Violin randomly doubling notes

December 7, 2022, 4:11 PM · I'm so confused - this shouldn't be physically possible according to my understanding, but it is happening.

My student's violin, when she plays either open A or Bb on the A string (and occasionally other notes on A string), is somehow doubling the note an octave lower.

I tried playing the Bb on her violin and got the same thing. It's definitely not that her bow is playing 2 strings; the violin is spontaneously doubling itself.

How??? Does anyone know what's wrong?

Replies (10)

December 7, 2022, 6:27 PM · I have no idea why that is happening. It has never happened to me. It seems to me that your best bet is to go to your luthier and get a professional opinion from someone expert who can actually test the instrument. There may be some problem with the setup. Someone else on this site with more experience may be better able to opine on this. Good luck!
December 7, 2022, 6:51 PM · Try tapping the top and back around the edges - it could happen with a glue failure. When these things happen they might result in a frequency related vibration - it has happened to one or two of my instruments.
December 8, 2022, 2:00 AM · It's likely that something loose on or in the violin is buzzing at these frequencies. This could be about 50 different things. Some are easy to find, and others can be quite difficult. A good and experienced luthier should be able to track it down with the violin in hand.
Edited: December 11, 2022, 3:26 AM ·

Uneven fingerboard???

December 11, 2022, 12:01 PM · Ditto on what David says- the whole source of the well known "wolf notes" is an over resonance at a particular frequency and this can have many possible physical sources. This is not necessarily a wolf note, but could be a similar idea. Definitely have it looked at.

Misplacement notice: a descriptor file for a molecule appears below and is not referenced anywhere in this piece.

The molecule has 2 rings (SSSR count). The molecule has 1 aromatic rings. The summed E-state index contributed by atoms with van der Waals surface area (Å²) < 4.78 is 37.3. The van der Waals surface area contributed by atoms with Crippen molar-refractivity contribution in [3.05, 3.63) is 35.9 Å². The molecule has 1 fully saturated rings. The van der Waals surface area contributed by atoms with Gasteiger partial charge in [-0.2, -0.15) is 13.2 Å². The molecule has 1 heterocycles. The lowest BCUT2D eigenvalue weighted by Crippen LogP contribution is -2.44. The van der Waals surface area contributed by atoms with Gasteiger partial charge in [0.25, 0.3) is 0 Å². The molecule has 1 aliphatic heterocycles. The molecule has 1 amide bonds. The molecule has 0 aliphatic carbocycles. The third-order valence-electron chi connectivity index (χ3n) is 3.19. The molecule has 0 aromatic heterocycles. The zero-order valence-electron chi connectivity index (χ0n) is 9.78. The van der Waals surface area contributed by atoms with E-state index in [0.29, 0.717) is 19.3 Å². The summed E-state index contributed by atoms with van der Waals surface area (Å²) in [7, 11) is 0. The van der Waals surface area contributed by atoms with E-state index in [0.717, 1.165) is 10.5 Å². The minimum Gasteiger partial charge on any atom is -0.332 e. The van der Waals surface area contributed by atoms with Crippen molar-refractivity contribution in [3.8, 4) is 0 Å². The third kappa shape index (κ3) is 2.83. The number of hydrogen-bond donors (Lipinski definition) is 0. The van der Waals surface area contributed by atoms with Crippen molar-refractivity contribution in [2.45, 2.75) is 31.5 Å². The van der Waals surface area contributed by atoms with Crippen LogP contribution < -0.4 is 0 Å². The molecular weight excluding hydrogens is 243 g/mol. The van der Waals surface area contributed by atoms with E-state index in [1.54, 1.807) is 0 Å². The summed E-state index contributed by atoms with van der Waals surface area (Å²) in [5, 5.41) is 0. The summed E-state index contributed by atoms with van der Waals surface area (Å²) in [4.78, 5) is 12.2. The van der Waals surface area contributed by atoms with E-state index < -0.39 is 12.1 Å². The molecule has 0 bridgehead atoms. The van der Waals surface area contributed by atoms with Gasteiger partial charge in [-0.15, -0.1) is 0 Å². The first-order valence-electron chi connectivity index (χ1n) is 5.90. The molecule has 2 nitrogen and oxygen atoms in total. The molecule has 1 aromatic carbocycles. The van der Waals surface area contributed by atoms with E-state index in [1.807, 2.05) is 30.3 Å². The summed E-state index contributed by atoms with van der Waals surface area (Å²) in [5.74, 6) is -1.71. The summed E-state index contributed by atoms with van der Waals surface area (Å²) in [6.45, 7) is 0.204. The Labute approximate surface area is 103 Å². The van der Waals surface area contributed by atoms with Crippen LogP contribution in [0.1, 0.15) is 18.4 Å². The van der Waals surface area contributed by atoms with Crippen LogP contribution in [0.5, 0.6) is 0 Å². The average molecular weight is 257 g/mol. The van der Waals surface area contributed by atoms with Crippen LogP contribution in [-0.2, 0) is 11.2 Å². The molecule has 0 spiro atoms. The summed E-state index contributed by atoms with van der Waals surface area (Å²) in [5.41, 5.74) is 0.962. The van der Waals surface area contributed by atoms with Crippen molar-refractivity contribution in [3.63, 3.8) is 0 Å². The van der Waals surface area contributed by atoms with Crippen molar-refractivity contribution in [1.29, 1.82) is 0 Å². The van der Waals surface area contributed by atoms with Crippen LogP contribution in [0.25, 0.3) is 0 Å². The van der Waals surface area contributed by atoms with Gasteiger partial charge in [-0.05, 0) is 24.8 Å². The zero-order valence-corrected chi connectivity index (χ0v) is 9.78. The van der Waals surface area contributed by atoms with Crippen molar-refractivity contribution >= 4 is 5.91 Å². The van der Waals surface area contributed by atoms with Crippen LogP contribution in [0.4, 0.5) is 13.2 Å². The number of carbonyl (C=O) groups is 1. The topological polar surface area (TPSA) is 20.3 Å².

December 14, 2022, 9:11 PM · We had one of these and it turned out to be a bad string - Frayed G.
December 14, 2022, 9:11 PM · We had one of these and it turned out to be a bad string - Frayed G.
December 15, 2022, 8:24 AM · @Sylvia - people have suggested a number of possible explanations, but, the bottom line, including from luthier David Burgess, is have your luthier look at it. Get thee to a luthier!
December 15, 2022, 10:01 AM · Make sure no fine tuners on the tailpiece are over-extended and touching the top of the violin.
December 15, 2022, 12:26 PM ·
Tom, hopefully the "luthier" will really know what they are doing, as apposed to being a scammer. I wish I could vouch for everyone who claims to be a lutheir or a "master", but so far, I am unable to do so.

This discussion has been archived and is no longer accepting responses.

Facebook Twitter YouTube Instagram Email

Violinist.com is made possible by...

Shar Music
Shar Music: Protect your instrument this winter

Pirastro Strings
Pirastro Strings

JR Judd Violins
JR Judd Violins

Starling-DeLay Symposium
Starling-DeLay Symposium

Los Angeles Philharmonic
LA Phil

Dimitri Musafia, Master Maker of Violin and Viola Cases
Dimitri Musafia, Master Maker of Violin and Viola Cases

Violinist.com Shopping Guide
Violinist.com Shopping Guide

ARIA International Summer Academy

Study with the Elizabeth Faidley Studio

Metzler Violin Shop

Southwest Strings

Bobelock Cases

Johnson String Instrument/Carriage House Violins

Jargar Strings

Bay Fine Strings Violin Shop

FiddlerShop

Fiddlerman.com

Los Angeles Violin Shop

Baerenreiter

String Masters

Nazareth Gevorkian Violins

Laurie's Books

Discover the best of Violinist.com in these collections of editor Laurie Niles' exclusive interviews.

Violinist.com Interviews Volume 1
Violinist.com Interviews Volume 1, with introduction by Hilary Hahn

Violinist.com Interviews Volume 2
Violinist.com Interviews Volume 2, with introduction by Rachel Barton Pine

Subscribe